Unfortunately, concussions are a relatively common occurrence, not just in sport, but in day to day life as well. Correct Concussion Assessment and Treatment is important to prevent lasting symptoms.
Concussions are a mild traumatic injury to the brain. Because your brain sits within the skull in a fluid filled space, it can move around and hit the side of the skull when you hit your head. Obviously the harder you hit your head, the more damage your brain is likely to suffer. However, research is suggesting that repeated low impact knocks, such as heading a ball in soccer, can damage the brain as well.
Don’t be confused by the term “mild” either. Mild means not severe, i.e. you haven’t ended up in intensive care or in a coma. Mild traumatic brain injury is still a brain injury and needs to be treated with care.
Common Causes of Concussion
Contact sports are the most common causes of concussion. For example, AFL, rugby, and American football. However falling or being hit with a ball such as might occur in horse riding, cycling, skateboarding or basketball can also cause a concussion.
Other common non-sport causes include falling and hitting your head, or sudden head movements such as whiplash from a car accident.
Signs and Symptoms of Concussion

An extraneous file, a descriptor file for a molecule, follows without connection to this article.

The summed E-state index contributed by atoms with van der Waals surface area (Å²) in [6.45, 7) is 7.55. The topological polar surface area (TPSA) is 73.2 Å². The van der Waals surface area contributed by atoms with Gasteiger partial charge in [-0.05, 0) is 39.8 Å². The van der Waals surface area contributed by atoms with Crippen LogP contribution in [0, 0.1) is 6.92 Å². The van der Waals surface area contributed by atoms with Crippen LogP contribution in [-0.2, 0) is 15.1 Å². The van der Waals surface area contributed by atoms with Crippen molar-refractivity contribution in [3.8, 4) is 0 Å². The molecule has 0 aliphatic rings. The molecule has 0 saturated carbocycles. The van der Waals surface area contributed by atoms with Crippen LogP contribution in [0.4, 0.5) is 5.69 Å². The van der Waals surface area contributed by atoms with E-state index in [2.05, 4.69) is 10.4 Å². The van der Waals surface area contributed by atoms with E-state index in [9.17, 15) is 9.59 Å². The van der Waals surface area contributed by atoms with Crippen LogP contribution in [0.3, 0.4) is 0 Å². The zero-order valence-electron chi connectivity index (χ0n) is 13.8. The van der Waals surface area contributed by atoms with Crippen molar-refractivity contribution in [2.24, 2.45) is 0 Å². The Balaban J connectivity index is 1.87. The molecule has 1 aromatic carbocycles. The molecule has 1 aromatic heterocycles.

If you’ve sustained an impact to your head or had something like whiplash, you should assume you have had a concussion, even if it is quite mild. Signs of severe concussion can include:
- Neck pain and stiffness
- Blurred or double vision
- Tingling or numbness in your limbs
- Severe headache
- Nausea and vomiting
- Loss of consciousness (being knocked out) at the time of the impact or afterward
- Speech difficulties
However, the exact signs and symptoms will depend on the brain areas injured. We recommend the HeadCheck app to determine how a concussion should be managed immediately after the injury. Medical evaluation is recommended for most concussions.
Treatment by a qualified professional such as a physiotherapist, is important for managing return to work, school or sport. Many people just need a few days rest and then they can gradually return to normal activity afterward. However, even with a normal, event-free recovery, changes persist in the brain for 2 weeks in adults and 4 weeks for children. So, you should be careful about returning to normal activities too soon. If activity causes symptoms, stop and seek advice. Baseline concussion testing can help in determine when you’re ready to return to normal activity.
If you’re experiencing any persistent symptoms beyond a couple of weeks, or if you’re not sure about how best to manage your concussion, you should get help. We can provide return to activity plans and guide you through the process.
Post-Concussion Syndrome is when you continue to experience long term symptoms after some sort of mild traumatic brain injury. Symptoms can include dizziness and vertigo, headache, nausea, aversion to light and sound, concentration and memory issues and more. Thankfully, with an appropriate plan many people can return to a normal life. Contact us for assistance in developing a plan for you.
Concussions can be daunting, especially with links to long term conditions like depression and Alzheimer’s Dementia. However, with careful Concussion Assessment and Treatment, most people recover. To arrange your initial consultation and discuss the treatment options and alternatives that we can offer you please contact us today on 03 9034 7735 or Book Online now.